Non-Symmetrical pMDI Deposition Measurement in Add-on Spacers
Gamal Alhegagi (1), Edgar Matida (1)
(1) Carleton University, Ottawa, Canada
Abstract Number: 468
Preference: Platform Presentation
Last modified: May 12, 2010
Working Group: Aerosol Drug Delivery
Incoordination of actuation-inhalation is one of the main problems facing patients (especially elderly and young children) using pressurized metered-dose inhaler (pMDI) in the symptomatic treatment of certain respiratory diseases such as asthma and chronic bronchitis. Incoordination causes most of the inhaled drug to be deposited outside of the lower respiratory tract. Add-on spacers are simple volume holding chambers that are attached to the pMDI to enhance deposition of the inhaled drug into the lower respiratory tract where it produces its desired therapeutic effect.
In-vitro deposition of the short acting beta$_2 adenoceptor agonist Salbutamol Sulfate (Ventolin HFA$^(TM)) in three types of add-on spacers were studied experimentally at steady inspiratory flow rates of 30, 45, and 60 L/min, respectively. The add-on spacers include a relatively large volume (218 mL) valved add-on spacer, the OptiChamber$^((R)), a medium volume (110 mL) valved add-on spacer, the PocketChamber$^(TM), and a small volume (70 mL) non-valved add-on spacer, the OptiHaler$^((R)). The deposition of Salbutamol Sulfate was determined spectrophotometrically. Separate PIV investigations indicated that the spray angle deflected downwards (up to six degrees) and then upwards (back to zero degrees) during the actuation period (100 ms). It was conjectured that pMDIs would produce a non-symmetrical aerosol deposition in add-on spacer. The add-on spacer (OptiChamber$^((R)) was then split horizontally in half and Salbutamol Sulfate deposition was determined at the two different halves (upper and lower) at similar inspiratory flow rates.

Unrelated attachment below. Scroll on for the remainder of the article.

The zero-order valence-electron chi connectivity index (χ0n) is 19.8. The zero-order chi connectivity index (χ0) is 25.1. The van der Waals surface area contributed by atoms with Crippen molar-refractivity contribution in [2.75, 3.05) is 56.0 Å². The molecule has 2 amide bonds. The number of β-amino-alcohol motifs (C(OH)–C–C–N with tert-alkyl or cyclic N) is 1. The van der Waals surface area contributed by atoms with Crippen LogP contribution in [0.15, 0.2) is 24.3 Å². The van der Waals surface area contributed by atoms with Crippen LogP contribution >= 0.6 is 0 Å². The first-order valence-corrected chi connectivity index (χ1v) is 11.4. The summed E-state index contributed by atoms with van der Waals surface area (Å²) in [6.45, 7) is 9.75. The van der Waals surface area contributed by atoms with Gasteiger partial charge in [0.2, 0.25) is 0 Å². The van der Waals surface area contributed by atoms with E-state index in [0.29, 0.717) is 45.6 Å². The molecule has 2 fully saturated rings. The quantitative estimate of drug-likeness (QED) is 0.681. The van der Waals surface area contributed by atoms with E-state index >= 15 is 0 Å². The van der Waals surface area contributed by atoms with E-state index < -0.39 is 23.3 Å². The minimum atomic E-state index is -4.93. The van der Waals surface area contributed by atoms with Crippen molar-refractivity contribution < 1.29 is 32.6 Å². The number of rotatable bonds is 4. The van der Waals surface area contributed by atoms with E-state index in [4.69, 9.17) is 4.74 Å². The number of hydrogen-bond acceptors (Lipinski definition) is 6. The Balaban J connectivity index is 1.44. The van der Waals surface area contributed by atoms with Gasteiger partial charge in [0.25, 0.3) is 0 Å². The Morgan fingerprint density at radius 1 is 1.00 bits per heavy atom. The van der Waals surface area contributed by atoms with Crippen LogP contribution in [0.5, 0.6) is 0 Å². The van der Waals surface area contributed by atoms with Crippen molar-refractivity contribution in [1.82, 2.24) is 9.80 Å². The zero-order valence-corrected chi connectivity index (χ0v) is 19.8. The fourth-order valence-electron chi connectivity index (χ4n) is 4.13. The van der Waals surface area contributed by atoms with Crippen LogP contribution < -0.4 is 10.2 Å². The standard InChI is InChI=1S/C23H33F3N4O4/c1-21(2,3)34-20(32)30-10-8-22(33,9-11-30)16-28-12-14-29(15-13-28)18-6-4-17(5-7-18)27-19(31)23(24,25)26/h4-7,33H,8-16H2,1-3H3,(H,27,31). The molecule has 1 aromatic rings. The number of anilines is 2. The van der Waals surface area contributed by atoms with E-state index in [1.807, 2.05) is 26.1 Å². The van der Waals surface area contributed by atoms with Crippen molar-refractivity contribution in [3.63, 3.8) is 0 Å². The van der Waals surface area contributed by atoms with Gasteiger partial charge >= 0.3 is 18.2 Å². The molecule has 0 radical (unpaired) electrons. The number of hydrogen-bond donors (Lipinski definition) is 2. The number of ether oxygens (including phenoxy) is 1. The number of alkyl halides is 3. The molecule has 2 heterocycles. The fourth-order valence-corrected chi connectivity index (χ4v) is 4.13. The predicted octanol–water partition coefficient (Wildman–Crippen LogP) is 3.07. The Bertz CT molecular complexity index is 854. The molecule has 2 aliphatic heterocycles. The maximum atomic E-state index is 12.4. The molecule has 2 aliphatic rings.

Experimental results indicated that Salbutamol Sulfate deposition in the respiratory tract was higher in the large volume OptiChamber$^((R)) than in the medium and smaller volumes PocketChamber$^(TM) and OptiHaler$^((R)), respectively, in all inspiratory flow rates used. Aerosol spray from pMDI produced a higher Salbutamol Sulfate deposition in the lower half of the OptiChamber$^((R)) compared to the upper half in all inspiratory flow rates tested.